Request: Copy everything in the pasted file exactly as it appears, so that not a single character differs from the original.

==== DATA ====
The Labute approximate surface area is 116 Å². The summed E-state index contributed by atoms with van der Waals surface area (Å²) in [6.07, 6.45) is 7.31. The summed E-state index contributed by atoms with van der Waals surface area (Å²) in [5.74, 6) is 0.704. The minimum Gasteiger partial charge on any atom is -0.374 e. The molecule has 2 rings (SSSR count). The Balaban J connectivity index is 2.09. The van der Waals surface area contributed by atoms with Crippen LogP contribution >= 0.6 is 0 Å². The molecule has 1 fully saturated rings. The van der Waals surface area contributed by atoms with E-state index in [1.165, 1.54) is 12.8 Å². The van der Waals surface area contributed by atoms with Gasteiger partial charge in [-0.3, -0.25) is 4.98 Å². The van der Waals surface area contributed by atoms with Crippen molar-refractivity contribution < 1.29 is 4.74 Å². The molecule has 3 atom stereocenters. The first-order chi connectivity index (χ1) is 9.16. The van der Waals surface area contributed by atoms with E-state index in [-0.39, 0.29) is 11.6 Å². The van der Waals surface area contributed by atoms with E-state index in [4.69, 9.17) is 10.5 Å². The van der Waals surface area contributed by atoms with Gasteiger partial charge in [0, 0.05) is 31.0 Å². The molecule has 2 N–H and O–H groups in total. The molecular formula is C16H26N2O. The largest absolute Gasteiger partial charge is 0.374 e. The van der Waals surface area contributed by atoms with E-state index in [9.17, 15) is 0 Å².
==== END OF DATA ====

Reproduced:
The Labute approximate surface area is 116 Å². The summed E-state index contributed by atoms with van der Waals surface area (Å²) in [6.07, 6.45) is 7.31. The summed E-state index contributed by atoms with van der Waals surface area (Å²) in [5.74, 6) is 0.704. The minimum Gasteiger partial charge on any atom is -0.374 e. The molecule has 2 rings (SSSR count). The Balaban J connectivity index is 2.09. The van der Waals surface area contributed by atoms with Crippen LogP contribution >= 0.6 is 0 Å². The molecule has 1 fully saturated rings. The van der Waals surface area contributed by atoms with E-state index in [1.165, 1.54) is 12.8 Å². The van der Waals surface area contributed by atoms with Gasteiger partial charge in [-0.3, -0.25) is 4.98 Å². The van der Waals surface area contributed by atoms with Crippen molar-refractivity contribution < 1.29 is 4.74 Å². The molecule has 3 atom stereocenters. The first-order chi connectivity index (χ1) is 9.16. The van der Waals surface area contributed by atoms with E-state index in [-0.39, 0.29) is 11.6 Å². The van der Waals surface area contributed by atoms with E-state index in [4.69, 9.17) is 10.5 Å². The van der Waals surface area contributed by atoms with Gasteiger partial charge in [0, 0.05) is 31.0 Å². The molecule has 2 N–H and O–H groups in total. The molecular formula is C16H26N2O. The largest absolute Gasteiger partial charge is 0.374 e. The van der Waals surface area contributed by atoms with E-state index in [9.17, 15) is 0 Å².